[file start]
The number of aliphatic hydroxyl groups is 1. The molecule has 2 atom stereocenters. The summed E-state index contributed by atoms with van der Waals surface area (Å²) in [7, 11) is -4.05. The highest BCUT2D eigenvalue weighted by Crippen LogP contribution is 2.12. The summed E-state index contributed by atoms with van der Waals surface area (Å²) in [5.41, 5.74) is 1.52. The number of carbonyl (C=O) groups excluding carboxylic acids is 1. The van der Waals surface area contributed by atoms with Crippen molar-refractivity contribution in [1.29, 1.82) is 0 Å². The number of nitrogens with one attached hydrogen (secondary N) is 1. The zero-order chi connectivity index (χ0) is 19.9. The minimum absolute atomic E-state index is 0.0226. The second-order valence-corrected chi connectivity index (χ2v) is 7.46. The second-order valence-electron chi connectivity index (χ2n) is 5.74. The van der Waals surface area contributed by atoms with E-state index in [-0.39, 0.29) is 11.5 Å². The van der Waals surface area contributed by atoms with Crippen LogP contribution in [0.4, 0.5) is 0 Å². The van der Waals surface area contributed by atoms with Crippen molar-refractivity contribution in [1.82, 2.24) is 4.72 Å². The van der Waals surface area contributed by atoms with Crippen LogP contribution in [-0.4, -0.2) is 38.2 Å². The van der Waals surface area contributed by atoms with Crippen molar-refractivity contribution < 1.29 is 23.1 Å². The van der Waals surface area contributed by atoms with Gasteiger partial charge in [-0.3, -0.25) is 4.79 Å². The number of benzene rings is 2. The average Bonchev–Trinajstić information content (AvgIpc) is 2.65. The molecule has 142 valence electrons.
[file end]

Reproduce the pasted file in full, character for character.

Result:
The number of aliphatic hydroxyl groups is 1. The molecule has 2 atom stereocenters. The summed E-state index contributed by atoms with van der Waals surface area (Å²) in [7, 11) is -4.05. The highest BCUT2D eigenvalue weighted by Crippen LogP contribution is 2.12. The summed E-state index contributed by atoms with van der Waals surface area (Å²) in [5.41, 5.74) is 1.52. The number of carbonyl (C=O) groups excluding carboxylic acids is 1. The van der Waals surface area contributed by atoms with Crippen molar-refractivity contribution in [1.29, 1.82) is 0 Å². The number of nitrogens with one attached hydrogen (secondary N) is 1. The zero-order chi connectivity index (χ0) is 19.9. The minimum absolute atomic E-state index is 0.0226. The second-order valence-corrected chi connectivity index (χ2v) is 7.46. The second-order valence-electron chi connectivity index (χ2n) is 5.74. The van der Waals surface area contributed by atoms with E-state index in [-0.39, 0.29) is 11.5 Å². The van der Waals surface area contributed by atoms with Crippen LogP contribution in [0.4, 0.5) is 0 Å². The van der Waals surface area contributed by atoms with Crippen molar-refractivity contribution in [1.82, 2.24) is 4.72 Å². The van der Waals surface area contributed by atoms with Crippen LogP contribution in [-0.4, -0.2) is 38.2 Å². The van der Waals surface area contributed by atoms with Crippen molar-refractivity contribution < 1.29 is 23.1 Å². The van der Waals surface area contributed by atoms with Gasteiger partial charge in [-0.3, -0.25) is 4.79 Å². The number of benzene rings is 2. The average Bonchev–Trinajstić information content (AvgIpc) is 2.65. The molecule has 142 valence electrons.